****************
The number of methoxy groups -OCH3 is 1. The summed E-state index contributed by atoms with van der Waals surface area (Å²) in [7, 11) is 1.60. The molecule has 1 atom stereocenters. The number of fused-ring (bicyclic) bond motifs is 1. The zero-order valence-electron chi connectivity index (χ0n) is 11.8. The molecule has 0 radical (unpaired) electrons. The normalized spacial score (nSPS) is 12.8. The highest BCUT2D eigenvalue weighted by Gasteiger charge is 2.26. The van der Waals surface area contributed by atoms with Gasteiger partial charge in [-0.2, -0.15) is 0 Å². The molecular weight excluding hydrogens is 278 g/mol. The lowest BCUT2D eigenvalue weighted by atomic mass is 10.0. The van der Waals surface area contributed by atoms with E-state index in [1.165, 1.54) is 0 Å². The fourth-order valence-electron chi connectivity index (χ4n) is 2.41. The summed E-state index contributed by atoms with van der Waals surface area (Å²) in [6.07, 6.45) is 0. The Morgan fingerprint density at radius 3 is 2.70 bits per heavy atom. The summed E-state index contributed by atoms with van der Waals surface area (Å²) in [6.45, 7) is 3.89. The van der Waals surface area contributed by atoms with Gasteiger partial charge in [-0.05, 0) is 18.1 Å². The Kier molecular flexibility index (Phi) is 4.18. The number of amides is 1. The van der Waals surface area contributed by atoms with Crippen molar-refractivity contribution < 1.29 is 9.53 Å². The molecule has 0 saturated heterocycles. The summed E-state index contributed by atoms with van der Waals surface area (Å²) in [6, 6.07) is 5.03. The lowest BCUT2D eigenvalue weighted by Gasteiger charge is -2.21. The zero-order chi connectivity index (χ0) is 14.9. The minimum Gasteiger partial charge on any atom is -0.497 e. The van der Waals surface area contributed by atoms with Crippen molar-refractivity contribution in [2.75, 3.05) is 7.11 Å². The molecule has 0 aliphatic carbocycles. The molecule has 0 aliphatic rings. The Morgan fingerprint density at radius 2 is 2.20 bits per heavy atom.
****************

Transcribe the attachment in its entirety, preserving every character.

The number of methoxy groups -OCH3 is 1. The summed E-state index contributed by atoms with van der Waals surface area (Å²) in [7, 11) is 1.60. The molecule has 1 atom stereocenters. The number of fused-ring (bicyclic) bond motifs is 1. The zero-order valence-electron chi connectivity index (χ0n) is 11.8. The molecule has 0 radical (unpaired) electrons. The normalized spacial score (nSPS) is 12.8. The highest BCUT2D eigenvalue weighted by Gasteiger charge is 2.26. The van der Waals surface area contributed by atoms with Gasteiger partial charge in [-0.2, -0.15) is 0 Å². The molecular weight excluding hydrogens is 278 g/mol. The lowest BCUT2D eigenvalue weighted by atomic mass is 10.0. The van der Waals surface area contributed by atoms with E-state index in [1.165, 1.54) is 0 Å². The fourth-order valence-electron chi connectivity index (χ4n) is 2.41. The summed E-state index contributed by atoms with van der Waals surface area (Å²) in [6.07, 6.45) is 0. The Morgan fingerprint density at radius 3 is 2.70 bits per heavy atom. The summed E-state index contributed by atoms with van der Waals surface area (Å²) in [6.45, 7) is 3.89. The van der Waals surface area contributed by atoms with Gasteiger partial charge in [-0.05, 0) is 18.1 Å². The Kier molecular flexibility index (Phi) is 4.18. The number of amides is 1. The van der Waals surface area contributed by atoms with Crippen molar-refractivity contribution < 1.29 is 9.53 Å². The molecule has 0 saturated heterocycles. The summed E-state index contributed by atoms with van der Waals surface area (Å²) in [6, 6.07) is 5.03. The lowest BCUT2D eigenvalue weighted by Gasteiger charge is -2.21. The zero-order chi connectivity index (χ0) is 14.9. The minimum Gasteiger partial charge on any atom is -0.497 e. The van der Waals surface area contributed by atoms with Crippen molar-refractivity contribution in [2.75, 3.05) is 7.11 Å². The molecule has 0 aliphatic carbocycles. The molecule has 0 aliphatic rings. The Morgan fingerprint density at radius 2 is 2.20 bits per heavy atom.